Are we identifying our school children who struggle with learning disabilities?

Children with learning disabilities constitute the largest and fastest growing population among those with developmental disabilities. The steep increase in prevalence occurs due to lack of early literacy skills and emphasis on rote learning in the educational curriculum. Dyslexia is the most common form of learning disability that affects 80% of children identified with a learning disability. A recent epidemiological study* indicates the prevalence rate of dyslexia to be around 9.87% among Indian school children. Children with a family history are at a higher risk to encounter it early in life.


Dyslexia refers to a condition in which in spite of possessing adequate intelligence and undergoing a conventional classroom curriculum, children are unable to acquire skills related to reading, spelling, and writing.

If dyslexia is identified early, it can lead to appropriate learning support and improved outcomes in academic and professional life. However, if it remains undetected, then with each passing year, academic demands become complex and the child’s limitations prevent him/her from meeting academic expectations. These academic demands gradually take priority over extra-curricular activities leaving the child feeling distressed and helpless, resulting in low self-esteem, doubts about his/her abilities and isolation from peers. In some cases the child also becomes an object of ridicule by his/her peers. Early identification of dyslexia and timely support are not only effective but also cost-effective. This is because children can be helped before they fall too far behind, with a relatively short intervention programme.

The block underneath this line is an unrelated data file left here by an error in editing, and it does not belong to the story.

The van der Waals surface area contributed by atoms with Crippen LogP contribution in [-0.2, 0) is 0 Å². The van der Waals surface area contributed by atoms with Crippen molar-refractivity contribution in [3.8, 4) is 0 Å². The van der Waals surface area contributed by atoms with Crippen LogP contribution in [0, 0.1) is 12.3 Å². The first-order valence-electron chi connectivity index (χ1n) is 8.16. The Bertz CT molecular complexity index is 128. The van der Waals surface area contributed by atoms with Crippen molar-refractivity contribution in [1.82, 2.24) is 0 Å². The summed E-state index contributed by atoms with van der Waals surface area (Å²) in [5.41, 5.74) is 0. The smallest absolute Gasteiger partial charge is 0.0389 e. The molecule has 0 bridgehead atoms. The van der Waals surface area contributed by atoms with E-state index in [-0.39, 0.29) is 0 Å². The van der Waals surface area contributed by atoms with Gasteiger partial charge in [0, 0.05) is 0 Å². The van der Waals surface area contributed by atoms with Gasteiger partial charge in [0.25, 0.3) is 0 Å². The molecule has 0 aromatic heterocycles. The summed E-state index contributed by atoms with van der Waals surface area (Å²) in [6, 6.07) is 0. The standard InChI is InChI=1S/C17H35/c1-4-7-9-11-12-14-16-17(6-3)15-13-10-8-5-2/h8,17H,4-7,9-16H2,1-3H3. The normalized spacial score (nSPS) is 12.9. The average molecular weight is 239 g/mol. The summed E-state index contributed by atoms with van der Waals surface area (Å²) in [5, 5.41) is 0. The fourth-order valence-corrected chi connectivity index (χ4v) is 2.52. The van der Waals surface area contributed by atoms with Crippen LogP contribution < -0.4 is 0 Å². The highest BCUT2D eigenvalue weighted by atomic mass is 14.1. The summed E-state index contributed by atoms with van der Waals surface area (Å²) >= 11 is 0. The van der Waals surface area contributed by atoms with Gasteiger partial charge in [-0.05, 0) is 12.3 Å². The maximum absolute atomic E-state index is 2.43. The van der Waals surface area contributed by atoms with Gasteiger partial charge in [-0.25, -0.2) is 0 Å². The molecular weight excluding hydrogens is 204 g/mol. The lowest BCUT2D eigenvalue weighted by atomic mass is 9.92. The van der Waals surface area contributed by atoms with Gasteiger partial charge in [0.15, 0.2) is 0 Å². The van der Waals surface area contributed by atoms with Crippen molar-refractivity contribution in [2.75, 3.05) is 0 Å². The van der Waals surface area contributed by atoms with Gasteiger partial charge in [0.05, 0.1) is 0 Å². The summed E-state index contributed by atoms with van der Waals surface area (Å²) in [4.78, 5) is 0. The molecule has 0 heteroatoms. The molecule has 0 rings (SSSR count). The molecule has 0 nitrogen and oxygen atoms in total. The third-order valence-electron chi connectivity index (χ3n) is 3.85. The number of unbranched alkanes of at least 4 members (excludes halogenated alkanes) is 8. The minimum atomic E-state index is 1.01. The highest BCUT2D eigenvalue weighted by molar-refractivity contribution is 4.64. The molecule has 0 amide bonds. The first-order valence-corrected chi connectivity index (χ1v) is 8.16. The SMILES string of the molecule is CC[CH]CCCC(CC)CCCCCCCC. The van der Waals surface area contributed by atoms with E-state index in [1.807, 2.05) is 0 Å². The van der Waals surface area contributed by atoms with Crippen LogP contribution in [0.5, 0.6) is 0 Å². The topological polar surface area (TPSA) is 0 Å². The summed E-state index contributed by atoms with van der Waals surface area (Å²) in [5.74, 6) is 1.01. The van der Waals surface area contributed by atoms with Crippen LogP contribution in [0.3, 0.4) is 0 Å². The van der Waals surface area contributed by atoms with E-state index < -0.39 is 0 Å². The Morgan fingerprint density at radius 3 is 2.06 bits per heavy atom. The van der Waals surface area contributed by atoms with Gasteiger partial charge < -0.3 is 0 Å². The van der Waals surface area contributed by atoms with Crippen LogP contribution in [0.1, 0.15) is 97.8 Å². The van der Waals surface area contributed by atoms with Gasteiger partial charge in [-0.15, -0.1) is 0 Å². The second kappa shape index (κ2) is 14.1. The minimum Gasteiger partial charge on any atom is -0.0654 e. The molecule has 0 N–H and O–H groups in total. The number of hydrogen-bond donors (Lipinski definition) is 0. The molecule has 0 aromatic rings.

What’s more important to note, as per a published Indian study**, a striking 22% improvement in scores can be found for those identified with dyslexia and receiving exam provisions. In India, such provisions have been available up to the university level in states such as Maharashtra, since 1996. In the West, such as in the UK, dyslexia has been legally recognised for many years in school, university or employment. In the UK, schools are legally required to identify children at the age of five and provide early support. This is the way forward for India as well and in all schools and higher educational institutions across the country, where hopefully, growing awareness of learning disabilities such as dyslexia will lead to support for children at an early age with such support continuing all the way to adulthood.

* Saviour, P., Padakannaya, P., Nishanimutt, S., & Ramachandra, N.B. (2009). Familial Patterns and Biological Markers of Dyslexia.International Journal of Human Genetics, 9 (1), 21-29.

** Kulkarni M, Karande S, Thadhani A, Maru H,Sholapurwala R. Educational Provisions and Learning Disability. Indian Journal of Pediatrics. 2006;73:789-93.

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